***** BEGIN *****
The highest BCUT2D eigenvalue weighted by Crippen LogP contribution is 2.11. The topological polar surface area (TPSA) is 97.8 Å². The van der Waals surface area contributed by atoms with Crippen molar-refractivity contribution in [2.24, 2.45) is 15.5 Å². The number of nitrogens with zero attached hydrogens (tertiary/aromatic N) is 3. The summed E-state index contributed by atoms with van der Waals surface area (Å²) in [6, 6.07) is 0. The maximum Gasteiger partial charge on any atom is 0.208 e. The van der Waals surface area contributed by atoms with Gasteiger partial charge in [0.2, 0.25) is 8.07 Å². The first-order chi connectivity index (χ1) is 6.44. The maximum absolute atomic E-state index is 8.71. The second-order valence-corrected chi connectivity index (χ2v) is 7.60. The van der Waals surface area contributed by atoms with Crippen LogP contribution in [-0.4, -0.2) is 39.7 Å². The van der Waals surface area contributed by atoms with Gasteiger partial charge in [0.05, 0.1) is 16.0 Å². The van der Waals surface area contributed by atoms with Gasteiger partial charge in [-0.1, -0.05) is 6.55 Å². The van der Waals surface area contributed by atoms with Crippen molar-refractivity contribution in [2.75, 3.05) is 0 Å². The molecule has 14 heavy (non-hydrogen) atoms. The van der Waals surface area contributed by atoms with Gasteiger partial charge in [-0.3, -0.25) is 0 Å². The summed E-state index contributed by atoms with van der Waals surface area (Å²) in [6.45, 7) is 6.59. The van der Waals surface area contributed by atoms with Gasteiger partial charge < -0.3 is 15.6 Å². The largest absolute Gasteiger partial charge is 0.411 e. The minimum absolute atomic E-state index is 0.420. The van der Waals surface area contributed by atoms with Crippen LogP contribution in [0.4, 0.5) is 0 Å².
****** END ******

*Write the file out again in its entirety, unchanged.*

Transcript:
The highest BCUT2D eigenvalue weighted by Crippen LogP contribution is 2.11. The topological polar surface area (TPSA) is 97.8 Å². The van der Waals surface area contributed by atoms with Crippen molar-refractivity contribution in [2.24, 2.45) is 15.5 Å². The number of nitrogens with zero attached hydrogens (tertiary/aromatic N) is 3. The summed E-state index contributed by atoms with van der Waals surface area (Å²) in [6, 6.07) is 0. The maximum Gasteiger partial charge on any atom is 0.208 e. The van der Waals surface area contributed by atoms with Gasteiger partial charge in [0.2, 0.25) is 8.07 Å². The first-order chi connectivity index (χ1) is 6.44. The maximum absolute atomic E-state index is 8.71. The second-order valence-corrected chi connectivity index (χ2v) is 7.60. The van der Waals surface area contributed by atoms with Crippen LogP contribution in [-0.4, -0.2) is 39.7 Å². The van der Waals surface area contributed by atoms with Gasteiger partial charge in [0.05, 0.1) is 16.0 Å². The van der Waals surface area contributed by atoms with Gasteiger partial charge in [-0.1, -0.05) is 6.55 Å². The van der Waals surface area contributed by atoms with Crippen molar-refractivity contribution in [2.75, 3.05) is 0 Å². The molecule has 14 heavy (non-hydrogen) atoms. The van der Waals surface area contributed by atoms with Gasteiger partial charge in [-0.3, -0.25) is 0 Å². The summed E-state index contributed by atoms with van der Waals surface area (Å²) in [6.45, 7) is 6.59. The van der Waals surface area contributed by atoms with Gasteiger partial charge < -0.3 is 15.6 Å². The largest absolute Gasteiger partial charge is 0.411 e. The minimum absolute atomic E-state index is 0.420. The van der Waals surface area contributed by atoms with Crippen LogP contribution in [0.4, 0.5) is 0 Å².